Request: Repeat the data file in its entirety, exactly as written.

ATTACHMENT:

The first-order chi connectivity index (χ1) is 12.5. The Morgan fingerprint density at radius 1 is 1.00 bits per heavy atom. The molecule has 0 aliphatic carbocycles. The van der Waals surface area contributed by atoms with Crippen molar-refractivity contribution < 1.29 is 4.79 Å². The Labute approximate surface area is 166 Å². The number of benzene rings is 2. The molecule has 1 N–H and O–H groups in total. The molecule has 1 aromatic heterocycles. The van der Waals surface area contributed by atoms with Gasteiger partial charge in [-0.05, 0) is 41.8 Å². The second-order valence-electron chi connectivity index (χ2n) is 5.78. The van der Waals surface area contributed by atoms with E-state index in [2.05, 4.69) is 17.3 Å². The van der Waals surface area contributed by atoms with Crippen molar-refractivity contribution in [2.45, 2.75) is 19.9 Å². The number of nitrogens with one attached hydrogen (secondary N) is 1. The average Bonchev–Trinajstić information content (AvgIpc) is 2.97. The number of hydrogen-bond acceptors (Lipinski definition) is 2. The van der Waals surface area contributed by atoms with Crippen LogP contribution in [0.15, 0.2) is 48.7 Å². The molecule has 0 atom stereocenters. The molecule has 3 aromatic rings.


The first-order chi connectivity index (χ1) is 12.5. The Morgan fingerprint density at radius 1 is 1.00 bits per heavy atom. The molecule has 0 aliphatic carbocycles. The van der Waals surface area contributed by atoms with Crippen molar-refractivity contribution < 1.29 is 4.79 Å². The Labute approximate surface area is 166 Å². The number of benzene rings is 2. The molecule has 1 N–H and O–H groups in total. The molecule has 1 aromatic heterocycles. The van der Waals surface area contributed by atoms with Gasteiger partial charge in [-0.05, 0) is 41.8 Å². The second-order valence-electron chi connectivity index (χ2n) is 5.78. The van der Waals surface area contributed by atoms with E-state index in [2.05, 4.69) is 17.3 Å². The van der Waals surface area contributed by atoms with Crippen molar-refractivity contribution in [2.45, 2.75) is 19.9 Å². The number of nitrogens with one attached hydrogen (secondary N) is 1. The average Bonchev–Trinajstić information content (AvgIpc) is 2.97. The number of hydrogen-bond acceptors (Lipinski definition) is 2. The van der Waals surface area contributed by atoms with Crippen LogP contribution in [0.15, 0.2) is 48.7 Å². The molecule has 0 atom stereocenters. The molecule has 3 aromatic rings.